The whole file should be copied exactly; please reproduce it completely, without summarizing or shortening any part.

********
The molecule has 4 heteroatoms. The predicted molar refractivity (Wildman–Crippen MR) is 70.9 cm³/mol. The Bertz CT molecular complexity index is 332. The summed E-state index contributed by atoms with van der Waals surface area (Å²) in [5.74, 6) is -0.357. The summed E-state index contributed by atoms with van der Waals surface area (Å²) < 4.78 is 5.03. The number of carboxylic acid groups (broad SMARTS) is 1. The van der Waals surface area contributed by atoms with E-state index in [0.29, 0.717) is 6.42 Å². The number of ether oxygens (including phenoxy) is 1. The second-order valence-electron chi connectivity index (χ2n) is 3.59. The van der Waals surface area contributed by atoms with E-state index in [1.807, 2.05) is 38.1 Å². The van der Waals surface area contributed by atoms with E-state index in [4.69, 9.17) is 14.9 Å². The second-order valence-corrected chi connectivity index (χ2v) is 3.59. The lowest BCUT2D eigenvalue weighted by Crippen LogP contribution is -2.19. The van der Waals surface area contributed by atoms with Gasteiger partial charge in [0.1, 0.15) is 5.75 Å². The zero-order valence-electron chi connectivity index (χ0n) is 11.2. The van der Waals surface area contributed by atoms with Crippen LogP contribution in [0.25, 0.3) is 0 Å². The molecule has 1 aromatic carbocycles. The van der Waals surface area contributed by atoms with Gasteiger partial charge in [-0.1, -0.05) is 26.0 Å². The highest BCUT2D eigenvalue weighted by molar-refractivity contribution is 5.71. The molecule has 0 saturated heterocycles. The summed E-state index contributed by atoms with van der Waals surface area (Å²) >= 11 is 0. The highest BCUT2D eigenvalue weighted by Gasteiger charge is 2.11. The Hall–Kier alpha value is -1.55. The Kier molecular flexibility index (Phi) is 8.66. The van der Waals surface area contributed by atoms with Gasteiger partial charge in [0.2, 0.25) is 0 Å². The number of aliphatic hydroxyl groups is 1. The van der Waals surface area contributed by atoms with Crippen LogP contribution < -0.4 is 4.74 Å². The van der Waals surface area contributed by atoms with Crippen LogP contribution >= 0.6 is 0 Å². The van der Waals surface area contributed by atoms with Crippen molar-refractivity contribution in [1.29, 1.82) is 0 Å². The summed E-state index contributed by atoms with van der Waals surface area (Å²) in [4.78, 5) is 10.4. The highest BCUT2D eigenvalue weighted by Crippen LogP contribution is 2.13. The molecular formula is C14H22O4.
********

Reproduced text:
The molecule has 4 heteroatoms. The predicted molar refractivity (Wildman–Crippen MR) is 70.9 cm³/mol. The Bertz CT molecular complexity index is 332. The summed E-state index contributed by atoms with van der Waals surface area (Å²) in [5.74, 6) is -0.357. The summed E-state index contributed by atoms with van der Waals surface area (Å²) < 4.78 is 5.03. The number of carboxylic acid groups (broad SMARTS) is 1. The van der Waals surface area contributed by atoms with E-state index in [0.29, 0.717) is 6.42 Å². The number of ether oxygens (including phenoxy) is 1. The second-order valence-electron chi connectivity index (χ2n) is 3.59. The van der Waals surface area contributed by atoms with E-state index in [1.807, 2.05) is 38.1 Å². The van der Waals surface area contributed by atoms with E-state index in [4.69, 9.17) is 14.9 Å². The second-order valence-corrected chi connectivity index (χ2v) is 3.59. The lowest BCUT2D eigenvalue weighted by Crippen LogP contribution is -2.19. The van der Waals surface area contributed by atoms with Gasteiger partial charge in [0.1, 0.15) is 5.75 Å². The zero-order valence-electron chi connectivity index (χ0n) is 11.2. The van der Waals surface area contributed by atoms with Crippen LogP contribution in [0.25, 0.3) is 0 Å². The molecule has 1 aromatic carbocycles. The van der Waals surface area contributed by atoms with Gasteiger partial charge in [-0.1, -0.05) is 26.0 Å². The highest BCUT2D eigenvalue weighted by molar-refractivity contribution is 5.71. The molecule has 0 saturated heterocycles. The summed E-state index contributed by atoms with van der Waals surface area (Å²) >= 11 is 0. The highest BCUT2D eigenvalue weighted by Gasteiger charge is 2.11. The Hall–Kier alpha value is -1.55. The Kier molecular flexibility index (Phi) is 8.66. The van der Waals surface area contributed by atoms with Gasteiger partial charge in [0.2, 0.25) is 0 Å². The number of aliphatic hydroxyl groups is 1. The van der Waals surface area contributed by atoms with Crippen LogP contribution < -0.4 is 4.74 Å². The van der Waals surface area contributed by atoms with Crippen LogP contribution >= 0.6 is 0 Å². The van der Waals surface area contributed by atoms with Crippen molar-refractivity contribution in [1.29, 1.82) is 0 Å². The summed E-state index contributed by atoms with van der Waals surface area (Å²) in [4.78, 5) is 10.4. The highest BCUT2D eigenvalue weighted by Crippen LogP contribution is 2.13. The molecular formula is C14H22O4.